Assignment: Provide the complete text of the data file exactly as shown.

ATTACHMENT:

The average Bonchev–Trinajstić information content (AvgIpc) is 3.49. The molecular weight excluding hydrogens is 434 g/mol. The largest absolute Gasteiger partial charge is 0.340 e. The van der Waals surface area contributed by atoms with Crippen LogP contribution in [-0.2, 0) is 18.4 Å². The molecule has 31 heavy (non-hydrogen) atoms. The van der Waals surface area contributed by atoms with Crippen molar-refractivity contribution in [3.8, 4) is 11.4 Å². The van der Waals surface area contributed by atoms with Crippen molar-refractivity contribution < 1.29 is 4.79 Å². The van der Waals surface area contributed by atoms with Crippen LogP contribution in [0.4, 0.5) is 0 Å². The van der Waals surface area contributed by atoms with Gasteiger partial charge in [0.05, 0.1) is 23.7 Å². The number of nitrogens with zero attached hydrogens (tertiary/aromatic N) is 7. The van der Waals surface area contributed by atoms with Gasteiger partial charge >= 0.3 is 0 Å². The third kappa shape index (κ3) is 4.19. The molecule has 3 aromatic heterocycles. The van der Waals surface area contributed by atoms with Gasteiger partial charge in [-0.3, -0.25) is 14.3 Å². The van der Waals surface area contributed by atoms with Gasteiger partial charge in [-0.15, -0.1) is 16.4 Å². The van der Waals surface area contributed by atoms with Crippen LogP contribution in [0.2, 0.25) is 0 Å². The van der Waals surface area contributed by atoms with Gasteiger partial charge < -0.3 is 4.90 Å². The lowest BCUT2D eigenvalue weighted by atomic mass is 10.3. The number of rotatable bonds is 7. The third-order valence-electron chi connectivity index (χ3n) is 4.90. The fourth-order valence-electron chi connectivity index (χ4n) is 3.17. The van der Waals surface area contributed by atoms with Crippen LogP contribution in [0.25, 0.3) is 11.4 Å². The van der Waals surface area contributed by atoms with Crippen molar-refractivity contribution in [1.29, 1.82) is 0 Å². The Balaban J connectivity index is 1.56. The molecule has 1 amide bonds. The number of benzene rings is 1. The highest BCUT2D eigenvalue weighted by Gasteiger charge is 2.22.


The average Bonchev–Trinajstić information content (AvgIpc) is 3.49. The molecular weight excluding hydrogens is 434 g/mol. The largest absolute Gasteiger partial charge is 0.340 e. The van der Waals surface area contributed by atoms with Crippen LogP contribution in [-0.2, 0) is 18.4 Å². The molecule has 31 heavy (non-hydrogen) atoms. The van der Waals surface area contributed by atoms with Crippen molar-refractivity contribution in [3.8, 4) is 11.4 Å². The van der Waals surface area contributed by atoms with Crippen molar-refractivity contribution < 1.29 is 4.79 Å². The van der Waals surface area contributed by atoms with Crippen LogP contribution in [0.4, 0.5) is 0 Å². The van der Waals surface area contributed by atoms with Gasteiger partial charge in [0.05, 0.1) is 23.7 Å². The number of nitrogens with zero attached hydrogens (tertiary/aromatic N) is 7. The van der Waals surface area contributed by atoms with Gasteiger partial charge >= 0.3 is 0 Å². The third kappa shape index (κ3) is 4.19. The molecule has 3 aromatic heterocycles. The van der Waals surface area contributed by atoms with Gasteiger partial charge in [-0.3, -0.25) is 14.3 Å². The van der Waals surface area contributed by atoms with Gasteiger partial charge in [-0.15, -0.1) is 16.4 Å². The van der Waals surface area contributed by atoms with Crippen LogP contribution in [0.2, 0.25) is 0 Å². The van der Waals surface area contributed by atoms with Gasteiger partial charge < -0.3 is 4.90 Å². The lowest BCUT2D eigenvalue weighted by atomic mass is 10.3. The number of rotatable bonds is 7. The third-order valence-electron chi connectivity index (χ3n) is 4.90. The fourth-order valence-electron chi connectivity index (χ4n) is 3.17. The van der Waals surface area contributed by atoms with Crippen LogP contribution in [0.25, 0.3) is 11.4 Å². The van der Waals surface area contributed by atoms with Crippen molar-refractivity contribution in [1.29, 1.82) is 0 Å². The Balaban J connectivity index is 1.56. The molecule has 1 amide bonds. The number of benzene rings is 1. The highest BCUT2D eigenvalue weighted by Gasteiger charge is 2.22.